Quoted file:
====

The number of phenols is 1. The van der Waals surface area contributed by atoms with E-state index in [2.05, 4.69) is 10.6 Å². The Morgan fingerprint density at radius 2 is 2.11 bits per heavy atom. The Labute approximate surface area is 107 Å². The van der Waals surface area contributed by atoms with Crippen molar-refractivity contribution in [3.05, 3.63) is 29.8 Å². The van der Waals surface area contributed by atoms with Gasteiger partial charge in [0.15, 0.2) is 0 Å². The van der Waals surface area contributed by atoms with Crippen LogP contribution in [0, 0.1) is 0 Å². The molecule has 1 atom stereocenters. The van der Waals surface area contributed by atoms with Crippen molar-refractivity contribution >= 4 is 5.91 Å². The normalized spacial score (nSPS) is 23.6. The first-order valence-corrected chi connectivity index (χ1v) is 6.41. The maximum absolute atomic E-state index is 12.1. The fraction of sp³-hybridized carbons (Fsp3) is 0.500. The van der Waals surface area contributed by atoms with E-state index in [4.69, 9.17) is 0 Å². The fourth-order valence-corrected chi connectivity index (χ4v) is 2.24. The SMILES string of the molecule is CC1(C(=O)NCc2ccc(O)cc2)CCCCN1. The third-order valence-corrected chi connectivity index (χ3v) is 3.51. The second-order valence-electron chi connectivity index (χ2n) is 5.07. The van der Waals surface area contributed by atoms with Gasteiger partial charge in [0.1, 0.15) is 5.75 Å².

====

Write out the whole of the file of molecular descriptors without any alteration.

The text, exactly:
The number of phenols is 1. The van der Waals surface area contributed by atoms with E-state index in [2.05, 4.69) is 10.6 Å². The Morgan fingerprint density at radius 2 is 2.11 bits per heavy atom. The Labute approximate surface area is 107 Å². The van der Waals surface area contributed by atoms with Crippen molar-refractivity contribution in [3.05, 3.63) is 29.8 Å². The van der Waals surface area contributed by atoms with Gasteiger partial charge in [0.15, 0.2) is 0 Å². The van der Waals surface area contributed by atoms with Crippen LogP contribution in [0, 0.1) is 0 Å². The molecule has 1 atom stereocenters. The van der Waals surface area contributed by atoms with Crippen molar-refractivity contribution >= 4 is 5.91 Å². The normalized spacial score (nSPS) is 23.6. The first-order valence-corrected chi connectivity index (χ1v) is 6.41. The maximum absolute atomic E-state index is 12.1. The fraction of sp³-hybridized carbons (Fsp3) is 0.500. The van der Waals surface area contributed by atoms with E-state index in [4.69, 9.17) is 0 Å². The fourth-order valence-corrected chi connectivity index (χ4v) is 2.24. The SMILES string of the molecule is CC1(C(=O)NCc2ccc(O)cc2)CCCCN1. The third-order valence-corrected chi connectivity index (χ3v) is 3.51. The second-order valence-electron chi connectivity index (χ2n) is 5.07. The van der Waals surface area contributed by atoms with Gasteiger partial charge in [0.1, 0.15) is 5.75 Å².